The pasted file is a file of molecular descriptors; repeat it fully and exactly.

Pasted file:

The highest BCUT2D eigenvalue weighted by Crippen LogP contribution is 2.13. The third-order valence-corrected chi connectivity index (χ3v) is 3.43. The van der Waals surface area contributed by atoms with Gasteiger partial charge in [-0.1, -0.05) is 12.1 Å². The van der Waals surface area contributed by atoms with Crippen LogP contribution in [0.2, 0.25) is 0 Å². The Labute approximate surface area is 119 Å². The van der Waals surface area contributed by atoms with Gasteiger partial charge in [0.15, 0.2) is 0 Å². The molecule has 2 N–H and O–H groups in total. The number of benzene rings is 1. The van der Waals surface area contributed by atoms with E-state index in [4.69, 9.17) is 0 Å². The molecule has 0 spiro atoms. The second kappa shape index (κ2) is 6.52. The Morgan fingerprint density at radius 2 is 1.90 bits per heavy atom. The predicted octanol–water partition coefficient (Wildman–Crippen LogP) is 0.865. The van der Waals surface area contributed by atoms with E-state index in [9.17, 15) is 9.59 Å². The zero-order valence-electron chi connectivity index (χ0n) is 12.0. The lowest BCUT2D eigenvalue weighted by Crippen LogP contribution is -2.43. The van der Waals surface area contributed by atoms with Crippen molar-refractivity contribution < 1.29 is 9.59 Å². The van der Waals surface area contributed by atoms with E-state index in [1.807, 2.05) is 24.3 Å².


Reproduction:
The highest BCUT2D eigenvalue weighted by Crippen LogP contribution is 2.13. The third-order valence-corrected chi connectivity index (χ3v) is 3.43. The van der Waals surface area contributed by atoms with Gasteiger partial charge in [-0.1, -0.05) is 12.1 Å². The van der Waals surface area contributed by atoms with Crippen LogP contribution in [0.2, 0.25) is 0 Å². The Labute approximate surface area is 119 Å². The van der Waals surface area contributed by atoms with Gasteiger partial charge in [0.15, 0.2) is 0 Å². The molecule has 2 N–H and O–H groups in total. The number of benzene rings is 1. The van der Waals surface area contributed by atoms with E-state index in [4.69, 9.17) is 0 Å². The molecule has 0 spiro atoms. The second kappa shape index (κ2) is 6.52. The Morgan fingerprint density at radius 2 is 1.90 bits per heavy atom. The predicted octanol–water partition coefficient (Wildman–Crippen LogP) is 0.865. The van der Waals surface area contributed by atoms with E-state index in [9.17, 15) is 9.59 Å². The zero-order valence-electron chi connectivity index (χ0n) is 12.0. The lowest BCUT2D eigenvalue weighted by Crippen LogP contribution is -2.43. The van der Waals surface area contributed by atoms with Crippen molar-refractivity contribution < 1.29 is 9.59 Å². The van der Waals surface area contributed by atoms with E-state index in [1.807, 2.05) is 24.3 Å².